What Are Trigger Points? | Release Works of Salt Lake
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What Are Trigger Points?

Heard of trigger points? For some, a trigger point is when your child asks, “why?” or “can I have a snack?” for the one-millionth time today.

For others, it’s when your husband leaves his socks on the floor or doesn’t hang his jacket up in the proper place. When your girlfriend is hormonal and moody but snaps, “I’m fine.” Your boss emailing or calling out of hours. Your mother-in-law nit-picking – or being downright rude. Or when flaky friends predictably cancel dinner plans right at the last minute.

None of these situations are serious, of course. But after a while, there comes a “trigger point”. After you’ve dutifully picked up your husband’s coat and socks, night after night, and put them where they should go. Or you’re left deflated, again – by unreliable friends – after a blowout and hiring a babysitter when even the most patient among us tend to get a little irritated.

You might even say that this is the point where you become “hyper-irritated” (more on that later).

The tipping point (trigger) is different for everyone, depending on the level of stress in our daily lives, our strength, resilience, and patience. Our past traumas and interpersonal relationships. Personality type. 

Your pressure gauge builds at a pace based on your individual, internal and external environment, past and present. But whenever that apple cart does tip, the outcome is usually the same – a volcano-like explosion or expression of emotion that resembles pulling the ring pull on a beer that has been shaken. Which, ironically, is a bit like the pattern that leads to the formation of trigger points inside the human body. 

But What Are Trigger Points Inside The Body?

Trigger Points In The Human Body

Many people believe that trigger points or trigger spots are the moveable “knots” you feel when giving or receiving a massage. They feel a bit like they “click” when you push them – and seem like you can move them right out of the muscle.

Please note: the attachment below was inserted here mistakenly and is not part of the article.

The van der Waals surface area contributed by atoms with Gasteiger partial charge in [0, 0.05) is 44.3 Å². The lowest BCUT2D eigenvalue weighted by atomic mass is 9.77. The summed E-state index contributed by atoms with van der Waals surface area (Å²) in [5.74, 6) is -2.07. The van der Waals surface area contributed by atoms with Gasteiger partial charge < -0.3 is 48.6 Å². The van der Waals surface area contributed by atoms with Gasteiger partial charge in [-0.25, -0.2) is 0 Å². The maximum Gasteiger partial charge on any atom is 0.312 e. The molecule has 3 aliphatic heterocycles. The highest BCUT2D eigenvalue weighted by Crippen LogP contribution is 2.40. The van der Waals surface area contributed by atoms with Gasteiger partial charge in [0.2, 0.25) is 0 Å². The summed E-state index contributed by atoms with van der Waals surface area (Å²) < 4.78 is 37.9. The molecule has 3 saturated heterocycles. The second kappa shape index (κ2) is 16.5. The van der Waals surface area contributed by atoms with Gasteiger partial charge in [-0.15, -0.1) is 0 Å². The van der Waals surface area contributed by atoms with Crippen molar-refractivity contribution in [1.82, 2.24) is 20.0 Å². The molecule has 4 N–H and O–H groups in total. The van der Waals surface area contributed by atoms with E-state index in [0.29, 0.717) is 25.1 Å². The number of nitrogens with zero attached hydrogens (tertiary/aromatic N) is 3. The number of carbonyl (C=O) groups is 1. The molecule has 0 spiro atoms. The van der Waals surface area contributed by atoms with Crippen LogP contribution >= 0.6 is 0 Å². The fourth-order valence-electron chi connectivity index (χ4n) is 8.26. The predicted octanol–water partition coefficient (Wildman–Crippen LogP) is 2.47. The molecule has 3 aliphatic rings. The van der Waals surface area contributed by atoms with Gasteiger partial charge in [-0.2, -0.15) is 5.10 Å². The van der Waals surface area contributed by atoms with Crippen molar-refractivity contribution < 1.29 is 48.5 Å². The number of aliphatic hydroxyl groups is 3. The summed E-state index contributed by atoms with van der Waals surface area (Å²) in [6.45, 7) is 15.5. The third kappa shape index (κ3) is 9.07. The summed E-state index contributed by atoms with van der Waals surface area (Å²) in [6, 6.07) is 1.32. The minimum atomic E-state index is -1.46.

These superficial knots are innocuous accumulations of fluid and a natural part of a functioning human body. They’re unlikely to be the source of your chronic pain, and they’re different from the trigger points we work on in Myofascial Release Therapy. Myofascial trigger points are “hyper-irritated” and stiff, sensitive spots of connective tissue.

Unlike the superficial knots you feel during a relaxing Swedish massage or spa treatment, trigger points have the power to cause referred pain. So, even though you might feel pain in your traps (trapezius muscle), the source of your pain is more than likely your neck or your spine. 

Weird science, isn’t it? The human body is a complex and clever thing.

The physical, malleable myofascial restrictions or trigger points are caused by shortened, stiffened, and dehydrated tissue. They’re like a roadblock stopping blood, oxygen, and lymphatic fluid from flowing freely through the adjacent muscles, arteries, and veins. But even with just one of these restrictions somewhere in your body, it can cause your entire system to be “off.”

Your body works tirelessly to maintain homeostatic balance. With blocks in the road, it must work even harder, and it isn’t invincible. We’re human, after all. 

Visualize what happens when you put your foot on a hose pipe or how a river dam works. Everything backs up and pools behind the restriction. The stones in the dam, foot on the hose, or in this case, a trigger point in your fascia.